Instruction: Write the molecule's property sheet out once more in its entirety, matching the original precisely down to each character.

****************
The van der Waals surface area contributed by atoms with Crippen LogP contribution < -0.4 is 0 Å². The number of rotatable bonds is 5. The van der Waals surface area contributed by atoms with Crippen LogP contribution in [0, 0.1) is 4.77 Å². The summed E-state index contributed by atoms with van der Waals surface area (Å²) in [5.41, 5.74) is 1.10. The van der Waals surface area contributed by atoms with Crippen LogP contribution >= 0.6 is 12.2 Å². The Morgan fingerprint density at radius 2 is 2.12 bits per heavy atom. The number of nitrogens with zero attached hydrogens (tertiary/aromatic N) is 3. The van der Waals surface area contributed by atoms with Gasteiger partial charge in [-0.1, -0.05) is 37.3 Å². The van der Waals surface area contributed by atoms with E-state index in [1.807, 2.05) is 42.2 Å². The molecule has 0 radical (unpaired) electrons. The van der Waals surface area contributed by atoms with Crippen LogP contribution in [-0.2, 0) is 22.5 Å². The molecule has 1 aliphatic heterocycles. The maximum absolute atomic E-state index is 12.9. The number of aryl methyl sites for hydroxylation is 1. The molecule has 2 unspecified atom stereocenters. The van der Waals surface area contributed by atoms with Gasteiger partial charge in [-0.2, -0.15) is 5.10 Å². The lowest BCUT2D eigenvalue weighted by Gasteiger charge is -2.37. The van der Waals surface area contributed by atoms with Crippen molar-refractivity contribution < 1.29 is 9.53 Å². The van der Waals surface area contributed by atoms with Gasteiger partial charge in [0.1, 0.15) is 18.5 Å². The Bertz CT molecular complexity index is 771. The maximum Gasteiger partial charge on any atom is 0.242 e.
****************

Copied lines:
The van der Waals surface area contributed by atoms with Crippen LogP contribution < -0.4 is 0 Å². The number of rotatable bonds is 5. The van der Waals surface area contributed by atoms with Crippen LogP contribution in [0, 0.1) is 4.77 Å². The summed E-state index contributed by atoms with van der Waals surface area (Å²) in [5.41, 5.74) is 1.10. The van der Waals surface area contributed by atoms with Crippen LogP contribution >= 0.6 is 12.2 Å². The Morgan fingerprint density at radius 2 is 2.12 bits per heavy atom. The number of nitrogens with zero attached hydrogens (tertiary/aromatic N) is 3. The van der Waals surface area contributed by atoms with Gasteiger partial charge in [-0.1, -0.05) is 37.3 Å². The van der Waals surface area contributed by atoms with E-state index in [1.807, 2.05) is 42.2 Å². The molecule has 0 radical (unpaired) electrons. The van der Waals surface area contributed by atoms with Crippen LogP contribution in [-0.2, 0) is 22.5 Å². The molecule has 1 aliphatic heterocycles. The maximum absolute atomic E-state index is 12.9. The number of aryl methyl sites for hydroxylation is 1. The molecule has 2 unspecified atom stereocenters. The van der Waals surface area contributed by atoms with Gasteiger partial charge in [-0.2, -0.15) is 5.10 Å². The lowest BCUT2D eigenvalue weighted by Gasteiger charge is -2.37. The van der Waals surface area contributed by atoms with Crippen molar-refractivity contribution < 1.29 is 9.53 Å². The van der Waals surface area contributed by atoms with Gasteiger partial charge in [0.1, 0.15) is 18.5 Å². The Bertz CT molecular complexity index is 771. The maximum Gasteiger partial charge on any atom is 0.242 e.